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Welcome to the Cold Turkey House

The Cold Turkey House is a product of Question It, Mississippi's teen tobacco awareness campaign launched in March 1999. A group of young Mississippians are trying to give up smoking for one week while under 24-hour Internet surveillance. The group already lost one member.

The group of strangers began their weeklong stint in the Cold Turkey program on Sunday. One participant, Kacy, failed to make it to the apartment on Sunday. If the four remaining participants, David, Errolle, Julia and Will can resist lighting up a pack of cigarettes, each wins $500.

Today Show interview
Today Show Interviews Participants

They live in a two-bedroom apartment that has a tempting pack of cigarettes in a jar on the living room table. An camera maintains survellience and sends images 24X7 to the Internet.

Internet viewers can participate as they control how easy or difficult the strangers' quest will be with the click of a mouse. What spectators choose can fuel or quench participants' desire to light up, and that may kindle conflict.

Temptation Table
Temptation Table

Like characters on the current run of reality shows, Cold Turkey's cast members, all from the Jackson, Mississippi area, want to be known by their first names. Though their faces will be etched into viewers' computer screens, they prefer to preserve a little privacy.

The participants will have to fight the urge to smoke unopened packs of their preferred cigarettes and cigars, which will be in the apartment throughout the week. "It's not easy to quit smoking, so we want kids to see how it is when they're not able to smoke," says Tim Mask, spokesman for the partnership.

That First Puff Came Early for the Show's Stars
David, who decided to audition for Cold Turkey on his own, says most of his chums smoke. At 15, he stole a pack of cigarettes from his older brother and "just went at it from there." "I wanna quit smoking. I thought this was going to be some kind of joke and never thought I would get asked to participate. I'm here now so I might as well quit."

David's photo

Julia says she started smoking out of spite. "I had a boyfriend who smoked, so I did it to make him mad because he didn't want me to smoke."

When asked about the temptations within the house, she said "there's a jar sittin' in the middle of the coffee table with a pack of cigarettes and a pack of cigars. An Internet camera waches us all the time so we can never touch it."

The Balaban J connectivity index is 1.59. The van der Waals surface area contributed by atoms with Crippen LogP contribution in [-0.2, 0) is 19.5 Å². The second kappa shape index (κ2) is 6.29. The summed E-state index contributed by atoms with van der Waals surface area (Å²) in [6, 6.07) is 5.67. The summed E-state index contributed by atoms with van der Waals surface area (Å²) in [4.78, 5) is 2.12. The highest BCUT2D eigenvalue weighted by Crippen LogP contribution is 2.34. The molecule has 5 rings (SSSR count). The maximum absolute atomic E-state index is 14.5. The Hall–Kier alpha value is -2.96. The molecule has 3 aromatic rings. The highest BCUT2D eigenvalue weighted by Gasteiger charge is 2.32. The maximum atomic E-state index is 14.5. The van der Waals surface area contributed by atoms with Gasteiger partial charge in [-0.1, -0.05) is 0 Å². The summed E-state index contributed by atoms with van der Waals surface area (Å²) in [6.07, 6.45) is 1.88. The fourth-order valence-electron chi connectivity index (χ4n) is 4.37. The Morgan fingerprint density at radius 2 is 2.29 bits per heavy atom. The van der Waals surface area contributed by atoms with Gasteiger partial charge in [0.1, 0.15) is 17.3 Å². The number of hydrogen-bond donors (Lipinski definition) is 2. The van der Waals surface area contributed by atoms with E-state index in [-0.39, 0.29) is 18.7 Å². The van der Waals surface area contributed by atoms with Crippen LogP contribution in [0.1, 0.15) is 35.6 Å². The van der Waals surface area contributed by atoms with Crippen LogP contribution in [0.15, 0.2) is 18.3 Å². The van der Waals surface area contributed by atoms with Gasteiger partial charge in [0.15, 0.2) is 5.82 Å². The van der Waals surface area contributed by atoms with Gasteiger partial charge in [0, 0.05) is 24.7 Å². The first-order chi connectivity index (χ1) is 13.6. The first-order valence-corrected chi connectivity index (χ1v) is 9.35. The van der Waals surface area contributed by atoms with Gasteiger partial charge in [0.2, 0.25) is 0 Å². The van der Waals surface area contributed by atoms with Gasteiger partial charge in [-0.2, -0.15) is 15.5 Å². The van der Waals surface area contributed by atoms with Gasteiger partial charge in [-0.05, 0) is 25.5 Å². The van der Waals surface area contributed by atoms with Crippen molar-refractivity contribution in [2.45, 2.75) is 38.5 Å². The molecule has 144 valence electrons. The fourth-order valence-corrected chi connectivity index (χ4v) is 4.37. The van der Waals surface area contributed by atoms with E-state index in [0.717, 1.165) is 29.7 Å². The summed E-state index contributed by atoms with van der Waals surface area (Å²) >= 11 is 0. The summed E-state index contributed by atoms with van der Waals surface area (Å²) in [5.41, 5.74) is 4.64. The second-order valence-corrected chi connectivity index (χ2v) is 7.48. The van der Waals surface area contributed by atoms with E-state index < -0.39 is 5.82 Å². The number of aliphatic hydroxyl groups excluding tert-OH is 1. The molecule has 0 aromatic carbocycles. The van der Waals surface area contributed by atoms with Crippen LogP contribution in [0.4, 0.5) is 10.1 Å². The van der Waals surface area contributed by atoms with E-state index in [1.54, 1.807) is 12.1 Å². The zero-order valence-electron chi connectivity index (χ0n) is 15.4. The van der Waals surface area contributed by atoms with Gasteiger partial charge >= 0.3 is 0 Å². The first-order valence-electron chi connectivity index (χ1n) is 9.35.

Julia's photo

Errolle, 20, plans to bring a calm demeanor, hip-hop and jazz CDs, and a green notebook filled with rhyming prose -- a couple of lines of which are dedicated to the ill effects of tobacco.

Errolle says he's doing this to "get some informatin on exactly how bad this product is."

Errolle's photo

When asked about the viewers participating in the program, Will says that, "I think what they're trying to do is they'll have episodes so you can help us out by voting for good things like Swedish massages as opposed to Cardio Combat.

It's just another way of showing how really difficult this can be." Will hopes viewers will be "nice to us."

Will's photo

sources: NBC TODAY SHOW, July 31, 2000 (images)
USA Today (Aug 1, 2000)
AP (Aug 1, 2000)

With nearly 700,000 hits this week, the interactive Internet Cold Turkey show is inspiring some smokers to consider quitting, cast members say.

"We've had several e-mails from people saying 'If you guys can quit cold turkey, so can I,' " said David, one of the four cast members, trying to survive a week inside a Flowood apartment without lighting up. . .

Pamela Luckett, manager of the state's Tobacco Quitline, said her agency has been getting about 50 calls per day this week. Many callers have commented about the Cold Turkey show, she said.

"The calls have increased tremendously," she said. "There are a lot of people out there who want to quit."

Luckett said publicity about the Internet show coincided with a television ad campaign about the Tobacco Quitline.

"The visibility of it has made people realize that they can get help somewhere," she said. . .

The final episode of Cold Turkey will be filmed at 4 p.m. today and shown on the Internet Sunday.

(Jackson, MS) Clarion-Ledger (Aug 5, 2000)

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